Locals know Palm Island Park as the go-to place for watching birds and alligators along the edge of Lake Dora.
For us, however, it was a surprise find when looking for the Dora Lighthouse. Seeing people walking a boardwalk on the far shore, we needed to know why.
Since then, we’ve returned many times to enjoy its gentle beauty. The old-growth live oaks, tall cabbage palms, and ancient cypress attract many birds to roost.
Invasive species battle for the understory, but the boardwalks focus your attention on the lake and its residents. On a meandering route, you can walk up to a mile.
Resources for exploring this area
Disclosure: As authors and affiliates, we receive earnings when you buy these through our links. This helps us provide public information on this website.
Location: Mount Dora
Length: 1 mile in a figure-8 loop
Trailhead: 28.793683, -81.641817
Address: 411 S Tremain St, Mount Dora
Restroom: At nearby Gilbert Park
Land manager: City of Mount Dora
The park opens sunrise and closes at sunset. You definitely don’t want to be out there at dusk when the birds are coming in to roost.
Leashed pets welcome. No bicycles. Fishing welcome, but no casting from the boardwalk. Access the shoreline or use the platforms provided.
From US 441, follow Donnelly St. through downtown Mount Dora. Turn left on E. 3rd Avenue, and right on S. Tremain St. Continue to the end of the street where it intersects with Liberty Ave, and park in the lot.
From the parking area, follow the paved path through the park gate. You are immediately faced with a choice: a path to the left through the cypress, or the boardwalk.
Follow the boardwalk to start. It swings out over a cove in Lake Dora and parallels the cypress-lined shoreline.
Looking down into the water, especially on the shoreline side, we’ve watched coots and moorhens, mergansers and rails.
Up in the trees, expect cormorants, ibis, and smaller egrets, including snowy egrets and little blue egrets.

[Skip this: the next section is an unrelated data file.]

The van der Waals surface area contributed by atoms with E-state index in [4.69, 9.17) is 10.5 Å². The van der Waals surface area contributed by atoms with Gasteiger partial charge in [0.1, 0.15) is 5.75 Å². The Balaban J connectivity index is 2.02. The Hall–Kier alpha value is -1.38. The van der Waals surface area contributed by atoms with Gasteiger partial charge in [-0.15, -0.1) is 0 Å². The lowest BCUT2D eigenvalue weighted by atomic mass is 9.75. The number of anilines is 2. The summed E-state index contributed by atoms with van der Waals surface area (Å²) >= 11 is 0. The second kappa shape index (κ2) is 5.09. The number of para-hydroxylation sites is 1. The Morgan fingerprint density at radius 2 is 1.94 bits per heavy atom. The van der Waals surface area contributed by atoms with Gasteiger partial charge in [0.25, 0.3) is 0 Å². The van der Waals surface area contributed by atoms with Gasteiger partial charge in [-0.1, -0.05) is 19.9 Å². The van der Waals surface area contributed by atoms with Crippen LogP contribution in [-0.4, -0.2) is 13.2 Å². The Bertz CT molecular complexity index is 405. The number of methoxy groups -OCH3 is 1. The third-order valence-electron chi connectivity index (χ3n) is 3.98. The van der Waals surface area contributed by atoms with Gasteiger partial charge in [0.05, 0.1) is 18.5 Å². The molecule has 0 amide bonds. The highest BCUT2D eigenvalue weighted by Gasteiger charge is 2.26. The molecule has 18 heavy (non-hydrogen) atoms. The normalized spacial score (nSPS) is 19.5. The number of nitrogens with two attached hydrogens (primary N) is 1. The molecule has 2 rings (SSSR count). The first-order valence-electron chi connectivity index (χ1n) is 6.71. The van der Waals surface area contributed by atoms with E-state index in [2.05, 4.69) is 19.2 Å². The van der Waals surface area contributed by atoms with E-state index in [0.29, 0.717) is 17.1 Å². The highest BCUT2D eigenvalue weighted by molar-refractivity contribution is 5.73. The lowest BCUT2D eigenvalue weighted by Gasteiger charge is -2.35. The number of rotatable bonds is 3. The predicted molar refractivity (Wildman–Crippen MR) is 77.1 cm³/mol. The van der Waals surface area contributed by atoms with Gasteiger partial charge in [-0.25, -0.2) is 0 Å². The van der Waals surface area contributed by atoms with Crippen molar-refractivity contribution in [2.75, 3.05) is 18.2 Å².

A roofed platform has benches, giving anglers a place to cast out of the sun and mobility-challenged visitors to rest.
After the curve in the boardwalk, there is a ramp leading to a broad path into the cypress. Take this to find an ancient tree with a hollow in it.
At this T junction, turn right. The footpath is broad and barely above the level of the surrounding swamps.
A dense upper canopy keeps the walk shady. Take the next left for an exploration down a dead-end trail with a lot of large trees along it.
Returning to the same intersection, continue straight ahead until you find the next left. It leads to a set of trails closer to the shoreline.
At the next trail intersection, turn left to walk out to the very tip of the peninsula on Palm Island, surrounded by marshes.
Return back to the intersection and turn left. Around a half mile, this path meets the boardwalk that sweeps around along the open water of Lake Dora.
Look out, but look inwards, too. At the curve the boardwalk makes, we’ve often spotted alligators climbing right up the live oak branches to sun.
The boardwalk ends at the cross trail (the same one that led to the tip of the peninsula) and restarts on the other side.
After passing beneath the oak canopy, it emerges out to the cove of the lake again. From here you can see the boardwalk stretching around to the entrance gate.
In this near part of the cove, look up into the trees to see anhingas drying their wings, and cormorants and ibis roosting.
Look down into the grassy waters to spot young alligators. This is the most likely area in which to spot them.
Sealing the loop, you reach the ramp leading down to the cypress with the big hollow in its base. Stay on the boardwalk and follow it around to the gate.
Instead of walking through the gate, take the path to the right. It quickly turns to a natural surface footpath and meanders through the woods.
As it winds through the cypress, note the size of these giants. The understory is relatively open so you can see the boardwalk in the distance.
Reaching a T intersection with homes behind it, the left leads to the neighborhood while the right leads to the hollow cypress. Turn right.
When you return to the hollow cypress, turn right and walk back up the ramp to the boardwalk.
Follow the boardwalk around one last time, savoring the views, to reach the front gate and finish your mile-long walk.
See our photos of Palm Island Park
More worth exploring while you’re in this area.
Hidden Waters Preserve
With trails that lead you deep into a very large sinkhole, Hidden Waters Preserve in Eustis offers a fascinating hike with elevation changes and interesting terrain
A 1.3-mile nature trail at Trimble Park near Mount Dora offers a family-friendly outdoor adventure beneath ancient oaks and cypresses along the shorelines of two lakes
Trout Lake Nature Center
On 230 forested acres on the northern shore of Trout Lake, Trout Lake Nature Center in Eustis offers a fun network of family-friendly interpretive nature trails.
Lake May Reserve
With a loop hike of 1.8 miles circling its namesake lake, Lake May Preserve is a success story in habitat restoration, coaxing scrub and sandhills from a former working orange grove